Want to Get a Trap-Neuter-Return Program Started in Your Community?

Trap-neuter-return can make a real difference
Tuesday, October 14, 2014

A feral catTrap-neuter-return (TNR) can make a real difference in your local community. It’s the only proven method to humanely and effectively control the free-roaming cat population, and it often directly reduces a community’s euthanasia rate by lowering the number of births and reducing intake into already-crowded shelters.

If you’re considering starting a TNR program in your community, one of the first steps is to find other like-minded individuals who embrace the TNR concept.

You may see them feeding free-roaming cats at parks or apartment complexes, or you may find them buying cat food at your local PetSmart.  Talk to workers at local animal shelters and members of cat rescue groups to see if they’re interested, too.  Also, check out the HSUS’ list of feral cat organizations to see if one is operating in your area.

The next step is to find a spay/neuter clinic or private veterinary clinic that will provide low cost or discount spay/neuter for free-roaming cats.  You can find one by checking out the spay/neuter locator that PetSmart Charities funded with the ASPCA. Talk to local veterinarians and try to find one who is willing to help.

Finally, do your homework so your group becomes the TNR expert in your community. Learn the nuts and bolts of trapping and caring for free-roaming cats. There are many good online resources, such as the Neighborhood Cats website, where you’ll find a free, downloadable handbook, instructional videos and more, or Alley Cat Allies.  Be ready to explain how TNR plays a critical role in reducing cat intake numbers at local shelters, how it can ultimately save taxpayer dollars, and how it improves the overall safety and image of a community.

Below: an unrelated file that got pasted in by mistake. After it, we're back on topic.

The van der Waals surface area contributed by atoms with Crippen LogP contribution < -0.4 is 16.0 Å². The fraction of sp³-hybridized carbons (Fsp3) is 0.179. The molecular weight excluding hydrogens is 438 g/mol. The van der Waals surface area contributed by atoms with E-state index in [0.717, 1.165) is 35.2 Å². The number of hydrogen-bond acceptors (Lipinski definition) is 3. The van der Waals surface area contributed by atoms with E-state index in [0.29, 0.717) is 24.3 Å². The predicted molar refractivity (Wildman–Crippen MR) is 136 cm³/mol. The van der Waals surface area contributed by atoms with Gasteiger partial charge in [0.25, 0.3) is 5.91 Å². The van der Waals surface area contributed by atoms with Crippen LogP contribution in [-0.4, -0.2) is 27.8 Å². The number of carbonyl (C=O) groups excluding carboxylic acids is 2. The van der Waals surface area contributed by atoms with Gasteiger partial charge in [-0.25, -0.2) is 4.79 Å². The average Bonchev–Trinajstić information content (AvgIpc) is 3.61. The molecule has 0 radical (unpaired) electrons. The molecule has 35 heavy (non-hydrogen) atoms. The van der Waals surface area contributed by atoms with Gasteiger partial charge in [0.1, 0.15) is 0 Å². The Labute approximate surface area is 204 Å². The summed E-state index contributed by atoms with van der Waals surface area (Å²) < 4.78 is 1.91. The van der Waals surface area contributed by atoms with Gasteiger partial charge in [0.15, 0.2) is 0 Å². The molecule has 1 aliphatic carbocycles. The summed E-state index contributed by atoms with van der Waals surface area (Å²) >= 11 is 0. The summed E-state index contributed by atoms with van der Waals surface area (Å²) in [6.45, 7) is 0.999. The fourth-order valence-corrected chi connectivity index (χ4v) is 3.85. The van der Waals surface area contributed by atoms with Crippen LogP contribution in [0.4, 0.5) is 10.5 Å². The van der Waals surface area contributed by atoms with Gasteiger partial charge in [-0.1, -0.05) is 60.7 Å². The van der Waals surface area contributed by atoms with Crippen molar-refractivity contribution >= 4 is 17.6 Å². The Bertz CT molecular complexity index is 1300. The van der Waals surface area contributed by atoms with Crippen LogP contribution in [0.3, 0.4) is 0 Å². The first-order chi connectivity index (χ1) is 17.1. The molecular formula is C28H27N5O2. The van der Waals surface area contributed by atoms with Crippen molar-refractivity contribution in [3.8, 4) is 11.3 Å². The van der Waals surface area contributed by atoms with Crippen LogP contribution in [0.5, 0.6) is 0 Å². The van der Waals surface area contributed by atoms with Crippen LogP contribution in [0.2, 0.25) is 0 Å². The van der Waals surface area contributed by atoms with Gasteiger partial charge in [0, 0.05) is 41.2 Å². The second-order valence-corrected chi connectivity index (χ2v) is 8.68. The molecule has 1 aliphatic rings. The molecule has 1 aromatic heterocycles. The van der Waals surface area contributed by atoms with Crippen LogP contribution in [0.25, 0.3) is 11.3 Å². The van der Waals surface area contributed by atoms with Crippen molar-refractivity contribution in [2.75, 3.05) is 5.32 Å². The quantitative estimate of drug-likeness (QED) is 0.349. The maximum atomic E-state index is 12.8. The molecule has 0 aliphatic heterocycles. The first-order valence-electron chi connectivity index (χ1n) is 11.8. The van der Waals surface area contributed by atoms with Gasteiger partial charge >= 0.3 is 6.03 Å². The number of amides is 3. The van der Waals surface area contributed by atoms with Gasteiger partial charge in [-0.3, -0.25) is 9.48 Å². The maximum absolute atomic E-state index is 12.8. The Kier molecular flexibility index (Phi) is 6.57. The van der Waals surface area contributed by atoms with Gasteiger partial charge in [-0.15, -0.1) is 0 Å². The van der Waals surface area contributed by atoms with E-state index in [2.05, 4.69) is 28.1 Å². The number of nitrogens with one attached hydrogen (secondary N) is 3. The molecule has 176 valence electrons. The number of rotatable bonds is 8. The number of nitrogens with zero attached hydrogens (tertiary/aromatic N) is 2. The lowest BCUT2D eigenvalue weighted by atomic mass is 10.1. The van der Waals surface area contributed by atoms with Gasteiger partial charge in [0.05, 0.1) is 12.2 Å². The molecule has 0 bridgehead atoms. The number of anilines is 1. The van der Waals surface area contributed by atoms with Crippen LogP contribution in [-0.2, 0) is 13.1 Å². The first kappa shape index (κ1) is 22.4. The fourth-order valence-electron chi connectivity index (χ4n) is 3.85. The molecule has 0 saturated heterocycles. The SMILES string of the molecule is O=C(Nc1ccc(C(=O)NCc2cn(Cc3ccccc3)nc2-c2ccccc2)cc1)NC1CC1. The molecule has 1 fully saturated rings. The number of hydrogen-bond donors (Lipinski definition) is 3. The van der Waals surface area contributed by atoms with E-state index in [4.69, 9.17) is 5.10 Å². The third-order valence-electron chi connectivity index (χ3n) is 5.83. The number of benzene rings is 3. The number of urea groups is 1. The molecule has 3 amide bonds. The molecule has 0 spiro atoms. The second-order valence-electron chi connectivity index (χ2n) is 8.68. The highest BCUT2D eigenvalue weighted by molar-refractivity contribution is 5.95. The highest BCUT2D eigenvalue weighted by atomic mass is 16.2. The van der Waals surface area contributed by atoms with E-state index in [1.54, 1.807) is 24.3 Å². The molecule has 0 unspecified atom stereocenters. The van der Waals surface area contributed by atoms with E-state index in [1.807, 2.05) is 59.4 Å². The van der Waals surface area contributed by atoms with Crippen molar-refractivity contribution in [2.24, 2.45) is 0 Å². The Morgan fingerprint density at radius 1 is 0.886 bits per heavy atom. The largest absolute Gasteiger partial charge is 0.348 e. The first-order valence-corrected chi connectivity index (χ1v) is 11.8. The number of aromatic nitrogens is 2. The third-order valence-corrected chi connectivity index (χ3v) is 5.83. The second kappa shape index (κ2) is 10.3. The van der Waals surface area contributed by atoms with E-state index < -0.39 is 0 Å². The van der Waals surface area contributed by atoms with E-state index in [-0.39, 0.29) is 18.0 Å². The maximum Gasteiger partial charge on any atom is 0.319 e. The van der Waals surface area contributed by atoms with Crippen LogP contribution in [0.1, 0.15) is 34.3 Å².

Other ideas include:

  • Host a public forum to find more volunteers.
  • Build a “trap bank” so interested caretakers of the cats can borrow the equipment they’ll need.
  • Organize a raffle, bake sale or other fundraiser to get donations and increase community awareness.

When introducing your community to TNR, keep it simple. Consider selecting a well-spoken member of your volunteer group to be spokesperson, and keep the message factual and professional. Be prepared for some opposition — which is normal when new ideas are presented — but don’t be defensive.

Remember, you will be establishing your group as the local authority with a humane, cost-effective solution for reducing the number of free-roaming cats in your community, so always remain calm and courteous, but be persistent. It may take several meetings, and even several months, before you start to see the positive results of all your hard work. It may be helpful to build a relationship with a successful TNR program in your state or region to serve as a mentor to offer words of encouragement and advice.

For more details on how to start a TNR program in your community, listen to our recently completed 27-part Community Cats webinar series which covers all aspects of TNR. Or, check out the following resources:



Regina Shanks

I am a vet tech and I really want to start a TNR for feral cats in my area to cut down on the many healthy feral cats being put down. I need to know how to get started I work full time a vet clinic already . Thank You


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